posted on Jul, 30 2011 @ 02:45 AM
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reply to post by BrokenCircles
 


A pessimist says the glass is half empty.
The optimist says the glass is half full.

I'll go with the engineer's opinion.

The glass was twice the size needed to begin with....



posted on Jul, 30 2011 @ 03:15 AM
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reply to post by SavedOne
 

yes they look like masks but maybe they were pets and wearing muzzles like our dogs



posted on Jul, 30 2011 @ 03:19 AM
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reply to post by geraldcole
 
you are right ive never thought of it like that before is a lot of work to take background out and leave drawing raised on rock like that interesting as to why they would do it like that



posted on Jul, 30 2011 @ 09:43 AM
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reply to post by SLAYER69
 

Originally posted by SLAYER69

A pessimist says the glass is half empty.
The optimist says the glass is half full.

I'll go with the engineer's opinion.
The glass was twice the size needed to begin with....

The realist was simply asking an honest question, that in turn received an inconclusive answer. I suppose I could have worded it differently, but it was meant as a sort of question.

I know nothing about this picture. I do not know when or where it was taken. If he was there, the realist could easily reach an accurate conclusion, pertaining to this particular query. Another picture, from a different angle, would also be helpful.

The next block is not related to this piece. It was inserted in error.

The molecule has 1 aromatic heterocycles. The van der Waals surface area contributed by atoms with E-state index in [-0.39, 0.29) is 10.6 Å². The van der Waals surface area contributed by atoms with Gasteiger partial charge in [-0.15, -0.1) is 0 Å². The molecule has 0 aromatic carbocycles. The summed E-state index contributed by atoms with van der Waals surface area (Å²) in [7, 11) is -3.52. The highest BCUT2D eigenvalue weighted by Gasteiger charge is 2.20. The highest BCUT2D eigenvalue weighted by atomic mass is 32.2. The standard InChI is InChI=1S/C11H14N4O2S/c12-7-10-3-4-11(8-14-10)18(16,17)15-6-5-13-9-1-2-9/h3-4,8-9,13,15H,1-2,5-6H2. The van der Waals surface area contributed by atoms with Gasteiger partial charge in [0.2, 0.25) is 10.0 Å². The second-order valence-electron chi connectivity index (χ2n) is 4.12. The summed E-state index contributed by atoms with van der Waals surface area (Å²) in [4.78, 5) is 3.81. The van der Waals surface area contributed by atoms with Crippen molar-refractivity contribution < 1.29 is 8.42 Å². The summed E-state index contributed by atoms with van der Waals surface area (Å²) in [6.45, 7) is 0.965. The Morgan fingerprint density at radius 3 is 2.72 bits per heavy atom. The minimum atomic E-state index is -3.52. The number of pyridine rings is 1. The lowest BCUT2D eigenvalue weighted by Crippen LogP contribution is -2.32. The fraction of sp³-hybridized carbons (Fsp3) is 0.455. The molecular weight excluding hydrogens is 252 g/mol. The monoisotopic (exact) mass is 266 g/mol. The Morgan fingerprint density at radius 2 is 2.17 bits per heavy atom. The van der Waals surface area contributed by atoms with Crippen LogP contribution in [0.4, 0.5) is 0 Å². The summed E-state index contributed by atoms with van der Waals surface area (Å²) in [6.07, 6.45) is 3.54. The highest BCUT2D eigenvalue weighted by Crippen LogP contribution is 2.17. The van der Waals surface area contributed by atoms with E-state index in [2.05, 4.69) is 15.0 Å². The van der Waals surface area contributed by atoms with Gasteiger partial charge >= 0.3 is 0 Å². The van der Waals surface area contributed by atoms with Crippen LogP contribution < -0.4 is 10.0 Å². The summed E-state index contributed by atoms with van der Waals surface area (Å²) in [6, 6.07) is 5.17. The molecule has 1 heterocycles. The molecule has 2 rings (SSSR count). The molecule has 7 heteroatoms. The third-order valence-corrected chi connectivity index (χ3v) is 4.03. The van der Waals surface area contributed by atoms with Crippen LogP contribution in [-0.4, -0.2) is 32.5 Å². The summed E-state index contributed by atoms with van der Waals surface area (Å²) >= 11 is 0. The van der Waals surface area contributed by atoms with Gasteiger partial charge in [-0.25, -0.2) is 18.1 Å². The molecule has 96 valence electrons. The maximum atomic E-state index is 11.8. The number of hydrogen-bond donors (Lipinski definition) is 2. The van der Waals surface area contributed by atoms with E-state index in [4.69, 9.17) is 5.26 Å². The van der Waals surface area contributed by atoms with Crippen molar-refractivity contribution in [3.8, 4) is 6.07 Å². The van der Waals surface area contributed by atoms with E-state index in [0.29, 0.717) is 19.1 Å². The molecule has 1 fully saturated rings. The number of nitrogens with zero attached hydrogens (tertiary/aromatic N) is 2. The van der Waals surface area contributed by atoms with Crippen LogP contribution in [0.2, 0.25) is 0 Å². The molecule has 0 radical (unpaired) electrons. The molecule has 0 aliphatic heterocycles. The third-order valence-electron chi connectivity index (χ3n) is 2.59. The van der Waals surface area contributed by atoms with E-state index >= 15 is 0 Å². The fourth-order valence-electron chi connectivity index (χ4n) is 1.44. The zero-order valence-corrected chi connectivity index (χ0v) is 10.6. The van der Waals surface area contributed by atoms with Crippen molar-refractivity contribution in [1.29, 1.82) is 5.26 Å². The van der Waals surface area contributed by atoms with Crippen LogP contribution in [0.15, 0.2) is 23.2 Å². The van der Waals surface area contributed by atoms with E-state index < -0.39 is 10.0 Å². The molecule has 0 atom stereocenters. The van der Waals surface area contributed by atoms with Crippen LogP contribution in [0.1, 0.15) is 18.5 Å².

As of now, I have only seen 1 image of this. That image was taken from an angle that is perpendicular to the carving itself. My mind then automatically uses the shadowing, to help it decide, what it actually is that I am seeing.

At times, shadows can be deceiving.



posted on Aug, 1 2011 @ 08:14 AM
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reply to post by BrokenCircles
 




To me, it looks like the exact opposite. I see a project that was started, but was never finished.


I have to agree with you. It look like it was ready to be worked on more in the Arm area. I don't see any breaking off or sudden stops etc.

I am about ready to say.... except I am really starting to like this topic and area, that maybe if they didn't spend so much time on rock carvings and whatnots... they would have more time to work on advancing the culture.

I mean, they suppossedly built the huge temple/prymaids and ajoing cities but they couldn't get past the basic barbaric tendicies of human killing/sacrafice etc? Don't seem to smart to me.